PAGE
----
Caroline Dinenage: We have to be really careful to take into account the freedom of expression of journalistic content, because there are places around the world where that is simply not enjoyed. We need to make sure that we are not putting in place any legislation that is going to hamper that or in some way prevent people’s voices being heard. We are allowing freedom of expression of individuals as well as journalists, but against a backdrop of bringing forward the necessary protections, particularly for children, from harmful content, and doing much more to root out illegal content, which is really what the legislation is all about. There will not be any new legal duties for news publishers’ content as a result of this legislation.

Q226         Lord Lipsey: I have a question of age verification. None of us wants young people to access pornography. We in Parliament thought this was going to be dealt with by the Digital Economy Act 2017. It does not appear to have been, because that seems to have broken down. This is really my question: why are we waiting? When is this going to be cracked?

Caroline Dinenage: I will answer both those questions. I hope we will crack it very soon. As you have probably picked up from what I have said so far, one of the biggest thrusts of this piece of legislation is about ensuring the most comprehensive approach possible to protecting children. Part 3 of the Digital Economy Act attempted to do this, but it probably underlines better than anything how fast-moving the online world is and why it is so vitally important to have a piece of legislation that is future-proofed against this technology.

For example, the Digital Economy Act did not include social media. If you look at any of the reports on where children are most likely to stumble across online pornography, it is through social media sites. This piece of legislation will include social media, so it will go much further to protect children from a much broader range of harmful and age-inappropriate content on all the services that are in scope. It will do that by capturing not only the most visited pornography sites, but pornography on social media.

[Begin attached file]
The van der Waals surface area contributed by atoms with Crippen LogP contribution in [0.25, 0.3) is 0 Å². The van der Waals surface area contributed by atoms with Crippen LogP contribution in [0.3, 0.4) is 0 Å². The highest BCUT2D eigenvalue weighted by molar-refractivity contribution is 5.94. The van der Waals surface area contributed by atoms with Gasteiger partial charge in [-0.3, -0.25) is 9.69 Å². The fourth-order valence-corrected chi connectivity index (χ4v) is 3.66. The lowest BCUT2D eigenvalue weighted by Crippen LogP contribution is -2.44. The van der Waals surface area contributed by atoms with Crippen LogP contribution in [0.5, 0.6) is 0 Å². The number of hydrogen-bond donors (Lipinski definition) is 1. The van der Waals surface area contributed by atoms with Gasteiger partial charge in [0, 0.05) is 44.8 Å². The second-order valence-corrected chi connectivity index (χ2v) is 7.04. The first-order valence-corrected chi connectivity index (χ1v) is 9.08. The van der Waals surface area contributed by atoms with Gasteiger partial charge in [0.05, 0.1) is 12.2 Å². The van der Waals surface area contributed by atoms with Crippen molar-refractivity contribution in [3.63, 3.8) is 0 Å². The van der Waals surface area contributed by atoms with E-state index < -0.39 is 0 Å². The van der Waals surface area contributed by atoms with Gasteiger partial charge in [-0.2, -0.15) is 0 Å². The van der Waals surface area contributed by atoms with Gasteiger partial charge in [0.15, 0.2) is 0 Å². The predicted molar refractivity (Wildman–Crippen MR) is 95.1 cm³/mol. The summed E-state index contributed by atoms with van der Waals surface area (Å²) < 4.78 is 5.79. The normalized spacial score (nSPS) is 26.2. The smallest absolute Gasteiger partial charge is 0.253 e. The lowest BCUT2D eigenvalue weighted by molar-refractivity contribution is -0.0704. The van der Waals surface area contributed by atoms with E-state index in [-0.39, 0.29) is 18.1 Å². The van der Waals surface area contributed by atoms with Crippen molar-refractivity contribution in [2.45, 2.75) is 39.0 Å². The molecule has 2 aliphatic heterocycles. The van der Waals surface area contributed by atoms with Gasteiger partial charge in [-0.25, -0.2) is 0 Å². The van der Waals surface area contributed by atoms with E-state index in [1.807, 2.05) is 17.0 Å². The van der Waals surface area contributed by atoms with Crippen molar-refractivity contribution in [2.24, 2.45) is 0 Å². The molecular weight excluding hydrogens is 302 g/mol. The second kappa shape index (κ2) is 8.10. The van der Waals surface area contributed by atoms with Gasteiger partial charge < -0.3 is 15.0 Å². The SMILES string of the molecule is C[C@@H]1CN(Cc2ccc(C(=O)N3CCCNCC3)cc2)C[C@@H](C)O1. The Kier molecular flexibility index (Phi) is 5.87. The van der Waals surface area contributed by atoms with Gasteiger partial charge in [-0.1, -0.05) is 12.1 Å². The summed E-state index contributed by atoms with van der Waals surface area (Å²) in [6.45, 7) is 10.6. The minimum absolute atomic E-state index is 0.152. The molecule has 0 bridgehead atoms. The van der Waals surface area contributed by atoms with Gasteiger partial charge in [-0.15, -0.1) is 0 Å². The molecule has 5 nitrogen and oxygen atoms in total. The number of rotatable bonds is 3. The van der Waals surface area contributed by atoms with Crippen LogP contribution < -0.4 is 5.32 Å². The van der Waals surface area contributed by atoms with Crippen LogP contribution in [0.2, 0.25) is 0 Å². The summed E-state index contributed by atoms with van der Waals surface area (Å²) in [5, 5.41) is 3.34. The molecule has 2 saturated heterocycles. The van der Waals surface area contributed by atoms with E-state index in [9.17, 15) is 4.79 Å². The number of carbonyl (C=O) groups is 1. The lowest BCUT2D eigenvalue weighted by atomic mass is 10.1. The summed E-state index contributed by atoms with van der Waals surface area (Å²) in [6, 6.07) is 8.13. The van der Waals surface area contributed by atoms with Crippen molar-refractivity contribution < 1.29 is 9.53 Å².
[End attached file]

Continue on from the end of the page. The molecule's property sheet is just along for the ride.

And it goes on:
Lord Lipsey: Is this not an area where the best could very easily become an enemy of the good? Yes, it would be lovely to know exactly how social media was going to develop in the years to come and to legislate entirely to get age verification for that. Yes, it would be great to think that all 15 year-olds could be completely prevented by some mechanism from finding a way around the controls. Is it not rather important to get on with things in the meantime, put the best we can in place, and then let it evolve as the problems evolve?

Caroline Dinenage: I would probably summarise it as not so much the best being the enemy of the good, but the best being the enemy of the not good enough. The British Board of Film Classification published in 2020 research that found that only 7% of children who accessed pornography online did it through a dedicated pornography site. Most children even intentionally accessing porn were doing it across social media predominantly, as well as video-sharing platforms.[1] On top of that, you have all the legions of very, very young children who are stumbling across it accidentally on social media. These are the huge platforms that so many young children have access to, and that is why we need to make sure that they are in scope.

I agree with you. I am the mother of teenage boys and we are never going to do everything to protect them from all the sorts of learning that they like to do online. They will always find ways around it. My absolute priority is trying to protect young people from stumbling across inappropriate images, and then, further than that, making sure that we provide greater protections as and where we can. The Digital Economy Act just did not go anywhere near close to being able to achieve that.

Q227         Baroness Buscombe: Hello, Minister. It is really good to see you. I am really pleased, as others are too, that there is going to be pre-legislative scrutiny on this Bill. The more we have researched for our part this whole issue, the more we have realised, as the Bishop has already said, that this is such a fine balance. Some of the aspects of the criminal law have to be dealt with with such care, so that we do not have the dreaded unintended consequences by trying to do the right thing. Hats off to your team from me too, because this is a really difficult issue.

I want to just touch on the whole issue of the small players versus the unassailable big players, the monopolistic platforms and so on. We have said, and the reality is, that they are to some degree unassailable and competition in the market is important. One thing that concerns us, and we wonder if you are concerned, is that the proposed global reach of the Online Safety Bill will lead to some smaller companies blocking access to their platforms from the UK.